2 see page 813 in your textbook 3 a tremendously

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2. See page 813 in your textbook.3. A tremendously powerful telescope in the Caribbean searchesdistant stars for signs of life.4. See page 813 in your textbook.5. Wondering whether humans are alone in the universe, scientistsPage 57Copyright Penn Foster, Inc. 2019Course Version: 3
hope the telescope may provide answers.6. See page 813 in your textbook.7. While scientists have tried to intercept signals from other planets,they have also sent a signal from Earth.8. See page 813 in your textbook.9. The message will take twenty thousand years or more to reach itsdestination.10. See page 813 in your textbook.4.Possible revision:Making sure standard weights and measures are the sameall over the world is an important task. To tradeinternationally, people must be confident that a kilogram inMexico weighs the same as a kilogram in Japan. In the past,countries set standards individually for weighing andmeasuring. One English King egotistically declared a yard tobe the distance from his nose to his thumb. Weight was oncemeasured in barleycorns so unethical merchants soakedbarleycorns in water to make them heavier. Today, themetric system is the worldwide standard, and even theweight of the U.S. pound is based on the standard kilogram.In France, a cylinder made of platinum is the world standardkilogram. This official kilogram is kept securely in an airtightcontainer. Nevertheless, losing a few billionths of a gram ofPage 58Copyright Penn Foster, Inc. 2019Course Version: 3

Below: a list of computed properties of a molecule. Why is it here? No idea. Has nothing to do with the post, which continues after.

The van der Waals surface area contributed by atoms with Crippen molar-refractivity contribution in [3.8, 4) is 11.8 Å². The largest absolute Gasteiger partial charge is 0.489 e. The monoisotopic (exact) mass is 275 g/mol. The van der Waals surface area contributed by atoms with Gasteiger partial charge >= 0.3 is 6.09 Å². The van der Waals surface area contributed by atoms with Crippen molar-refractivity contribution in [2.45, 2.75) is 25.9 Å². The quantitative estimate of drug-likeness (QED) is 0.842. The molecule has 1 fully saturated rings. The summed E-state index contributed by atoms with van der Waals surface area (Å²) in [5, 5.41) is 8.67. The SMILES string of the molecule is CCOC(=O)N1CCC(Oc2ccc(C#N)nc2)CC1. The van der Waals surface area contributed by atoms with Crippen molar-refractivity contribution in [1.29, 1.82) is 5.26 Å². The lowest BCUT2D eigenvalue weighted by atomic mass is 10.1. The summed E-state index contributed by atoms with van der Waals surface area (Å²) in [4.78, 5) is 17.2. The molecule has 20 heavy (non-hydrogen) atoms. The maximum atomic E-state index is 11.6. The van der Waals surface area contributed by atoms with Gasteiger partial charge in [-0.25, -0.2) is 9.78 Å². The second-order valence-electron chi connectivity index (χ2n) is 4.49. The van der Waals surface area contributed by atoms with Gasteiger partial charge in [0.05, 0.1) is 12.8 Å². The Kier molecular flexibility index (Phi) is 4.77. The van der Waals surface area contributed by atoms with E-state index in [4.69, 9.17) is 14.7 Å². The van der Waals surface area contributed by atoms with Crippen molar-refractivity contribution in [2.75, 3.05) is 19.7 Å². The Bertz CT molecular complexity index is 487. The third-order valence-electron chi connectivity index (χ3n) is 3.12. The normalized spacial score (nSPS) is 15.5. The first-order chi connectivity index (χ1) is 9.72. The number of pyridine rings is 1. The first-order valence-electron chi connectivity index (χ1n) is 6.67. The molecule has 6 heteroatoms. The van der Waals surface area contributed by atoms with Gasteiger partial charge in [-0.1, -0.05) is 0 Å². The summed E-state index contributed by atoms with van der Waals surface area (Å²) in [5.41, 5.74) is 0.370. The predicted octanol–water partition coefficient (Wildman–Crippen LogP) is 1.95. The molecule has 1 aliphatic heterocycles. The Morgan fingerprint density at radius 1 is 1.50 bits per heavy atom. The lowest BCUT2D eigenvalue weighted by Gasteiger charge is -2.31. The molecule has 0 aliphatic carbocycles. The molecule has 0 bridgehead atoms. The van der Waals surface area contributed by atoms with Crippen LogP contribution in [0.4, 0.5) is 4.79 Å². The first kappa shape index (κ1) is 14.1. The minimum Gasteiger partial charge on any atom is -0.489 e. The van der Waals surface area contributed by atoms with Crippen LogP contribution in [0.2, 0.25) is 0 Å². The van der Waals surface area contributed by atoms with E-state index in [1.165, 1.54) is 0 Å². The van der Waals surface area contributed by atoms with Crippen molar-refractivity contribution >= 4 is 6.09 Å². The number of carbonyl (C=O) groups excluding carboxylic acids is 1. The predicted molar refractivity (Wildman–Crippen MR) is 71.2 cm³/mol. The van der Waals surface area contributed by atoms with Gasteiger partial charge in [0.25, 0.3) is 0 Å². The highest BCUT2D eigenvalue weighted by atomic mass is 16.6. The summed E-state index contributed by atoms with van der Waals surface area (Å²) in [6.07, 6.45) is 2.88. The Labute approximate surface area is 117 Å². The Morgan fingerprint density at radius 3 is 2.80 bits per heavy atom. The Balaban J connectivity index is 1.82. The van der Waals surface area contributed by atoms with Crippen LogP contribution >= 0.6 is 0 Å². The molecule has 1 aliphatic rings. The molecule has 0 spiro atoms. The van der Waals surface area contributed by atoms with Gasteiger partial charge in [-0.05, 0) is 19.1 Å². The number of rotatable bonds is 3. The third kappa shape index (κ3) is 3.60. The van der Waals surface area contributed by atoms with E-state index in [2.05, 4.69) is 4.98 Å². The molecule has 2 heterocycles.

weight each year, the platinum kilogram might eventuallyaffect world standards. Hoping to find a permanent solution,scientists want to base the kilogram measurement on anunchanging natural phenomenon.1.6 Show your use of the textbook and active readingmethods to understand and analyze textReading and Responding to TextREADING ASSIGNMENTRead this assignment. Then, read Chapter 2 in your textbook.Reading HighlightsPages 25–26The heart of this chapter is a guide toactive reading. Obviously,active is the opposite of passive. For example, you can stare blanklyat an historical landmark, or you can pose questions to yourself. Whowas John D. Rockefeller? Who designed this monument? When?How? Why? In college, reading accounts for a large percentage ofyour course work. You’ll read to learn your course content, to find outwhat assignments you are required to complete, and to do research.In college, you can expectTo be responsible for your own learning, so you’ll need toPage 59Copyright Penn Foster, Inc. 2019Course Version: 3
schedule time for readingTo read selections for academic audiences that will be morechallenging than you’re used toTo read selections with different genres and different purposes,because writers write for a variety of reasonsTo read critically, and to question and challenge the informationpresented to youTo use readings as models, because they can help you improveyour writingTo respond to readings in writing, especially in an online settingPages 26–27As a reader, you have a lot to consider before you even begin an

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